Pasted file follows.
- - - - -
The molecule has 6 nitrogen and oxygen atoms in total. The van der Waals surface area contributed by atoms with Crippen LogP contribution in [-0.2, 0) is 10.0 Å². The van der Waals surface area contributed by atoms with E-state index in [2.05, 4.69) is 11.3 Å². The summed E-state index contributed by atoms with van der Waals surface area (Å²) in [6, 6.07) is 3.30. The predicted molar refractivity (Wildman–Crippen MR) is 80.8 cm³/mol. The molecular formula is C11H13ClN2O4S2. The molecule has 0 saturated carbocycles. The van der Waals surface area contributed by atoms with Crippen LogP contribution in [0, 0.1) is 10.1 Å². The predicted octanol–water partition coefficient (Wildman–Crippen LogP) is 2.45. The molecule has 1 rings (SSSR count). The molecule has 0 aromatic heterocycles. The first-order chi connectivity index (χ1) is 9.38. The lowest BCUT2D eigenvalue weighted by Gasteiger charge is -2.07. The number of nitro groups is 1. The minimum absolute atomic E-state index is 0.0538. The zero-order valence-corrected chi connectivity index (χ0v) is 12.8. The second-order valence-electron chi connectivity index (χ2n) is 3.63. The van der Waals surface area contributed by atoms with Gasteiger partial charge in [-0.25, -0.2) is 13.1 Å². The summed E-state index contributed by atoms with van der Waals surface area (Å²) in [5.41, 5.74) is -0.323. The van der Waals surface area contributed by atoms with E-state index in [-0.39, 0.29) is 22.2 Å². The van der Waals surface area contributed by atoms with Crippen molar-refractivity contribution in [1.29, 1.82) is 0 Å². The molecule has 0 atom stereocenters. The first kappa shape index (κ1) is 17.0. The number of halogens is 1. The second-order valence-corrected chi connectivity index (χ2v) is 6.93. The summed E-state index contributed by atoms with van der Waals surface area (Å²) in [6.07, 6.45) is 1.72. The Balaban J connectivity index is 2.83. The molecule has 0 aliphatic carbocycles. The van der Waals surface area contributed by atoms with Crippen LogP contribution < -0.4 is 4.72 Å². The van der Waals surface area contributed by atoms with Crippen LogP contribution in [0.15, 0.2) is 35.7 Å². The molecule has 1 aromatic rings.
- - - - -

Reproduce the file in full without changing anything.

The molecule has 6 nitrogen and oxygen atoms in total. The van der Waals surface area contributed by atoms with Crippen LogP contribution in [-0.2, 0) is 10.0 Å². The van der Waals surface area contributed by atoms with E-state index in [2.05, 4.69) is 11.3 Å². The summed E-state index contributed by atoms with van der Waals surface area (Å²) in [6, 6.07) is 3.30. The predicted molar refractivity (Wildman–Crippen MR) is 80.8 cm³/mol. The molecular formula is C11H13ClN2O4S2. The molecule has 0 saturated carbocycles. The van der Waals surface area contributed by atoms with Crippen LogP contribution in [0, 0.1) is 10.1 Å². The predicted octanol–water partition coefficient (Wildman–Crippen LogP) is 2.45. The molecule has 1 rings (SSSR count). The molecule has 0 aromatic heterocycles. The first-order chi connectivity index (χ1) is 9.38. The lowest BCUT2D eigenvalue weighted by Gasteiger charge is -2.07. The number of nitro groups is 1. The minimum absolute atomic E-state index is 0.0538. The zero-order valence-corrected chi connectivity index (χ0v) is 12.8. The second-order valence-electron chi connectivity index (χ2n) is 3.63. The van der Waals surface area contributed by atoms with Gasteiger partial charge in [-0.25, -0.2) is 13.1 Å². The summed E-state index contributed by atoms with van der Waals surface area (Å²) in [5.41, 5.74) is -0.323. The van der Waals surface area contributed by atoms with E-state index in [-0.39, 0.29) is 22.2 Å². The van der Waals surface area contributed by atoms with Crippen molar-refractivity contribution in [1.29, 1.82) is 0 Å². The molecule has 0 atom stereocenters. The first kappa shape index (κ1) is 17.0. The number of halogens is 1. The second-order valence-corrected chi connectivity index (χ2v) is 6.93. The summed E-state index contributed by atoms with van der Waals surface area (Å²) in [6.07, 6.45) is 1.72. The Balaban J connectivity index is 2.83. The molecule has 0 aliphatic carbocycles. The van der Waals surface area contributed by atoms with Crippen LogP contribution < -0.4 is 4.72 Å². The van der Waals surface area contributed by atoms with Crippen LogP contribution in [0.15, 0.2) is 35.7 Å². The molecule has 1 aromatic rings.